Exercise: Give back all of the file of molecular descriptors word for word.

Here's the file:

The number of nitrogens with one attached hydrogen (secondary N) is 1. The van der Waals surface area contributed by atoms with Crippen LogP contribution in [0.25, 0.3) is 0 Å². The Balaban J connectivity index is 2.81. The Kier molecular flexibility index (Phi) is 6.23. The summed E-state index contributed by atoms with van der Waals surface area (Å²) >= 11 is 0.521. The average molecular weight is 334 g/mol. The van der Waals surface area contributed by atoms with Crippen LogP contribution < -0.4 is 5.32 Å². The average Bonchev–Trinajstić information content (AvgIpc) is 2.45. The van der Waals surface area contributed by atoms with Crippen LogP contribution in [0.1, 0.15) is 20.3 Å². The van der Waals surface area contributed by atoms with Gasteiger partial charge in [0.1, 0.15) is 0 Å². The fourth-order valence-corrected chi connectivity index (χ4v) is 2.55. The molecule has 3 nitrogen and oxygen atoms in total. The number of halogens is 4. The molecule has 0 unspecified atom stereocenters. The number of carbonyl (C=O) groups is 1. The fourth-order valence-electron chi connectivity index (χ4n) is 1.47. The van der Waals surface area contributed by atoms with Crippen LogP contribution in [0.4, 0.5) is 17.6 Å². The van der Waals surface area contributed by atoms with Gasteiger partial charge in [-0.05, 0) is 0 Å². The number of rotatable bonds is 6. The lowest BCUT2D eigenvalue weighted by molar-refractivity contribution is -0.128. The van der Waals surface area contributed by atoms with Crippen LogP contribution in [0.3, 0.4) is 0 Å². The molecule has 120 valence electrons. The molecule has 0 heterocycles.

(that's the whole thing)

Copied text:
The number of nitrogens with one attached hydrogen (secondary N) is 1. The van der Waals surface area contributed by atoms with Crippen LogP contribution in [0.25, 0.3) is 0 Å². The Balaban J connectivity index is 2.81. The Kier molecular flexibility index (Phi) is 6.23. The summed E-state index contributed by atoms with van der Waals surface area (Å²) >= 11 is 0.521. The average molecular weight is 334 g/mol. The van der Waals surface area contributed by atoms with Crippen LogP contribution < -0.4 is 5.32 Å². The average Bonchev–Trinajstić information content (AvgIpc) is 2.45. The van der Waals surface area contributed by atoms with Crippen LogP contribution in [0.1, 0.15) is 20.3 Å². The van der Waals surface area contributed by atoms with Gasteiger partial charge in [0.1, 0.15) is 0 Å². The fourth-order valence-corrected chi connectivity index (χ4v) is 2.55. The molecule has 3 nitrogen and oxygen atoms in total. The number of halogens is 4. The molecule has 0 unspecified atom stereocenters. The number of carbonyl (C=O) groups is 1. The fourth-order valence-electron chi connectivity index (χ4n) is 1.47. The van der Waals surface area contributed by atoms with Crippen LogP contribution in [0.4, 0.5) is 17.6 Å². The van der Waals surface area contributed by atoms with Gasteiger partial charge in [-0.05, 0) is 0 Å². The number of rotatable bonds is 6. The lowest BCUT2D eigenvalue weighted by molar-refractivity contribution is -0.128. The van der Waals surface area contributed by atoms with Crippen LogP contribution in [0.3, 0.4) is 0 Å². The molecule has 120 valence electrons. The molecule has 0 heterocycles.